To this list might be added the ‘Beloveds’ in Song of Songs who extol the beauty of one another in form and character in a God-inspired love-song!
Is it ungodly to be attractive? Certainly not. There is even something to be celebrated in the beauty of God’s creation as shown in the human body. However, that beauty is worthless if it isn’t matched by a godly character. Indeed, then it only serves as a deceptive trap.
And so, it seems that we might need to be discerning when it comes to the appearances of people. However, what about places? Is there a place for beauty in the lives of Christians?
Well, if we are to imitate our Heavenly Father, it would seem that we should cultivate an appreciation for beauty. This is because we find that wherever God makes his dwelling with men, that place tends to be beautiful. We see that right from the very beginning when God placed man in a garden. A garden where, in Genesis 2:9 we read, “the Lord God caused to grow every tree that is pleasing to the sight and good for food.” In this place where God and man would commune, he made a place which wasn’t only functional, but was also beautiful!
The same is true of the tabernacle. If he so desired, the tabernacle could have been a basic building with no visual appeal. However, when God describes the building in which he is to meet with his people, it is not a building purely made for function, but is meant to be beautiful. This is so important that in Exodus 31 God specially gifts men so that they can undertake the artistic metalwork and woodwork so that the tabernacle would be adorned.
Certainly, in this vein, we cannot forge the temple that Solomon built for the Lord. You can read the description of this in 1 Kings 6. It was full of decorative carved engravings and was coated with gold. It would have been an unbelievable structure! Once again, not made purely for function (which certainly was important), but also so that the dwelling of the Lord would be beautiful.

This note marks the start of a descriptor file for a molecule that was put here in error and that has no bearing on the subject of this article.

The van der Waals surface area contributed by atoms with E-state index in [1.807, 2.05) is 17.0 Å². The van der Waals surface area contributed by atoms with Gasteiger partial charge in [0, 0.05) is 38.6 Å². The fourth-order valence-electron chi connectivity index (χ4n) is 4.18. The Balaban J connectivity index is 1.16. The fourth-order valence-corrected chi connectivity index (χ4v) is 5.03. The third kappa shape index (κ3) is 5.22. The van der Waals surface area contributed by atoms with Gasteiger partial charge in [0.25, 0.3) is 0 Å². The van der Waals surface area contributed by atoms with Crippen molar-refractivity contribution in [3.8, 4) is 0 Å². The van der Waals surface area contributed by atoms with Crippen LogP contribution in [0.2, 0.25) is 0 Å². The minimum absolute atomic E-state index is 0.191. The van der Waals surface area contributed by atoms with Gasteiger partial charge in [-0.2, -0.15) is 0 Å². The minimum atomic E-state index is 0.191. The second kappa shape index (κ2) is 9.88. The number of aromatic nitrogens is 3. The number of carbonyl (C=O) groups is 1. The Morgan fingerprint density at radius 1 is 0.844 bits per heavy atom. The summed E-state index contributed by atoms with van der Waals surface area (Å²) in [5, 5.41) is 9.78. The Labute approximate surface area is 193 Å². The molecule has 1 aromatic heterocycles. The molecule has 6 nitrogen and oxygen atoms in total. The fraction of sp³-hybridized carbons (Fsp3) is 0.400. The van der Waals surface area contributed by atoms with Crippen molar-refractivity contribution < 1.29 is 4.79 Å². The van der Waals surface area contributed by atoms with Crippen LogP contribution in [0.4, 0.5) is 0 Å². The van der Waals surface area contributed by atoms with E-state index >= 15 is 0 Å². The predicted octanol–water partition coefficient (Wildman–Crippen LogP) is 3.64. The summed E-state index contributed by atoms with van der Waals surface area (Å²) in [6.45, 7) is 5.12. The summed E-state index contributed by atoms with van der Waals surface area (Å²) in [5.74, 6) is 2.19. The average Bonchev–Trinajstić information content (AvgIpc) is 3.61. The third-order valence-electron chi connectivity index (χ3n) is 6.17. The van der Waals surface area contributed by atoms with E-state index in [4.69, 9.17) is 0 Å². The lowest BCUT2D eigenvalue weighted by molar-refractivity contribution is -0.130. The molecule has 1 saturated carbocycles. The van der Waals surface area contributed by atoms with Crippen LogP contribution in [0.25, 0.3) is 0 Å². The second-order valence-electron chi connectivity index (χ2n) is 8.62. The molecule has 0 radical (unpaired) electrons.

Now, you might wonder what example we can point to today of God’s beautiful dwelling. Paul tells us in 1 Corinthians 3:12-17 that we are the temple of the Holy Spirit, and that when this temple is built well it is built on the foundation of Jesus and with gold, silver and precious stones, just like the Old Testament temple. His church has now become his beautiful dwelling.
However, the church (just like the Old Testament types) is simply a foretaste of the beautiful dwelling to come. In Revelation 21:19 we read about the New Jerusalem that “The foundation stones of the city wall were adorned with every kind of precious stone.” Of course, much about these descriptions is figurative, but they are designed to give us a sense of awe, of anticipation, of a glory that no eye has yet seen!
And why is there all this beauty in the dwelling of the Lord? Because the Lord himself is beautiful! The reason that the new Jerusalem is glorious is that it has the glory of God! (21:11) As we read in Psalm 27:4, “One thing I have asked from the LORD, that I shall seek: That I may dwell in the house of the LORD all the days of my life, To behold the beauty of the LORD And to meditate in His temple.” God himself is one who when we see him face to face will be the most glorious thing we have ever seen, and so the place where he dwells among men is designed to give a sense of this glory.
Is it any surprise, then, that the God who delights in beauty of form in his presence created a world that is beautiful? A world that shows his beauty in everyday things? This is what the first half of Psalm 19 describes, the glory of God is painted even in the fallen creation. As we look at the beauty of our world we get a glimpse of the beauty of our God. A beauty Jesus says extends even to the smallest lily that he formed with his hand (Matt 6:29).
So, what does the Bible say about beauty? God is certainly not neutral on the issue! Yes, it can hide a nefarious purpose when it is found in man. However, in general, our God uses beauty for his purpose. It is one of his attributes, and he uses it in his creation for his glory. So, let’s not feel like we need to be people of function instead of form, let’s embrace beauty where we find it as a gift from our Heavenly Father.
Mr David Stares is the minister of the Reformed Church in Masterton.
See issue 47/2, March 2020 for more articles on this subject.
Image: Photo by Ilya Pavlov on Unsplash